Although that settlement granted a large degree of autonomy to the "registered" Cossacks (i.e., those forming a privileged class), it failed to satisfy either the Poles or the "unregistered" Cossacks. Within 18 months, hostilities were resumed. The Cossacks were formally taken under the protection of the Turkish sultan (April 1651) and were reinforced by the sultan's vassal, the khan of the Crimean Tatars.
In June the Cossack-Tatar force advanced against the Poles and engaged them in battle at Beresteczko, on the Styr River in Volhynia south of Lutsk. The Cossacks' army was approximately three times larger than the Poles'. But in the midst of the fighting the Tatar khan and his force left the field of battle.
This action, which has been described by some historians as treasonous desertion and by others as a maneuver to establish another line of defense closer to the Dnieper to protect Kiev from an advancing Lithuanian army, enabled the numerically inferior Polish army to gain a victory over the Cossacks. Losses on the enemy side are extremely difficult to count, though they are counted in their thousands.
In reality the Tartars retreated due to overwhelming losses inflicted on their forces by the Crown armies and retreated in their usual manner. Sources are wild about the total number of forces in the battle on both sides. Many claim that between 100,000 and 250,000 Tartars/Cossacks took part in the engagement against a reported Polish army of about 60,000 men. This was indeed one of the largest armies conscripted by the Poles in any war during the 17th century.
Without a doubt it was one of the most powerful formations to have been formed and exist in the mid 1600's. Had necessary reforms been put into place and the independence war averted, many have said that the 'Deluge' would never have occured.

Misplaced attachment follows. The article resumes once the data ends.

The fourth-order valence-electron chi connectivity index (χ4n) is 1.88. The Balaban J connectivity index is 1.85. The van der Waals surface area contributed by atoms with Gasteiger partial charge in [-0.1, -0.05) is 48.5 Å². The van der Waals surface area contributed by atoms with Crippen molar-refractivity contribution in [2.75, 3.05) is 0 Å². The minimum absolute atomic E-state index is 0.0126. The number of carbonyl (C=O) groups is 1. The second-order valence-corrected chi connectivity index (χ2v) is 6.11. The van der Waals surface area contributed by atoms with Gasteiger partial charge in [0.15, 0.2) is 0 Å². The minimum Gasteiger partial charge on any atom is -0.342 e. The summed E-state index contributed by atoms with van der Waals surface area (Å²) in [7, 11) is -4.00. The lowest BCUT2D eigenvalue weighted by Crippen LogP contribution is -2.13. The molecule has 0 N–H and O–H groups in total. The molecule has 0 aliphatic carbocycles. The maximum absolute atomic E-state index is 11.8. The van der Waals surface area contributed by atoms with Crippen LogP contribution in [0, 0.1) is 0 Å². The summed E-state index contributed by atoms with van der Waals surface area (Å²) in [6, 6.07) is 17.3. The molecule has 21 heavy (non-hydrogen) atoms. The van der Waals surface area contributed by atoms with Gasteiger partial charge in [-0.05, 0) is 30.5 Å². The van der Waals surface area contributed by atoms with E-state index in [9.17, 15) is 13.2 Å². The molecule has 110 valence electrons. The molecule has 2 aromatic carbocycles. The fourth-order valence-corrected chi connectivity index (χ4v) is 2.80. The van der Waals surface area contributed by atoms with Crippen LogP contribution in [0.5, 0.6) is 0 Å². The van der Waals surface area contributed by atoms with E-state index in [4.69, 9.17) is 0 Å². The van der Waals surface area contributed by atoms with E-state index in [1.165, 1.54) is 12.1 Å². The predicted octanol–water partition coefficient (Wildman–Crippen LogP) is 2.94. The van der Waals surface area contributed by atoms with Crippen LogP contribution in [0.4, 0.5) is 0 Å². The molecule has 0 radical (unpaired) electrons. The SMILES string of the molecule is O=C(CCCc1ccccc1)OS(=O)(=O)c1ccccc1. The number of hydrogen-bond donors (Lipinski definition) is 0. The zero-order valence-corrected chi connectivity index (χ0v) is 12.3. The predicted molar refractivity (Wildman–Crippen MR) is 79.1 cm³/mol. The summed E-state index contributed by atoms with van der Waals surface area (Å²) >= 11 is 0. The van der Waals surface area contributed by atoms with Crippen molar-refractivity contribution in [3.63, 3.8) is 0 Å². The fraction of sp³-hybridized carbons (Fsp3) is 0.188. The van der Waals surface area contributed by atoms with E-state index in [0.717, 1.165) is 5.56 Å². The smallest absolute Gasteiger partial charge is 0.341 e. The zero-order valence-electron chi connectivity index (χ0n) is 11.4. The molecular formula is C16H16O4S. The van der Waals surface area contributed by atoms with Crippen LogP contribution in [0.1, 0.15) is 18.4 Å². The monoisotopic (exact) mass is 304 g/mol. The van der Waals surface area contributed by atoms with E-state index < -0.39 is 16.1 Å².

First victory of a Polish army in a major field battle against the Swedes during the Deluge (1648-1667). Won by Stefan Czarniecki it lifted the nations' spirit to carry on the fight despite overwhelming odds, the country occupied by Swedes & Muscovites. Swedish losses were at around 1500 dead, along with 200-300 captured (some higher officers), 20 standards and 200 tabors. The Poles lost around 50 dead, 100 wounded.
After the retreat of combined Swedish-Brandenburg armies from Warsaw in 1656, the Polish commanded decided to spare no expense in attacking the territories of Ducal (Polish) Prussia, which despite being a Polish fief had allied itself with the Swedish King. One of the objectives during this campaign was to completley destroy Prussian territory to force Frederick Wilhelms' mindset in co-operating with the Swedish invader. A victorious battle against a combined Swedish-Brandenburg-Prussian army conducted under the command of Field Hetman of Lithuania, 'Wincenty Gosiewski', during the Prussian campaign in the time of the Swedish-Muscovite Deluge on Poland in 1654-1660. The Polish-Lithuanian army was composed of Lithuanian units, Crown units (Poles), pospolite ruszenie (general levy) and tartars. The whole army was counted at about 12-13,000 men, most of it cavalry including about 2,000 tartars. Enemy forces under the Swedish General Waldeck were counted at much lower; 2,500 cavalry, 1,000 Prussian infantry (general levy) & 6 artillery pieces,, as well as about 800 cavalry under the command of the traitor, Boguslaw Radziwill. Other Swedish commanders in the area heard of the approach of the Polish-Lithuanian army, (namely General Walenrodt and Colonel Josiass Waldeck), who would supply an additional 2,000+ infantry. Total forces were then were around 5,500 men, the bulk of which was Brandenburg infantry.
Gosikewski arrived at Prostek on the right bank of the river Elk and decided to immediately attack the Brandenburg forces, after which he would completley destroy any more advancing formations. He also sent the tartars for a preliminary confrontation with the forces of Wallenrod.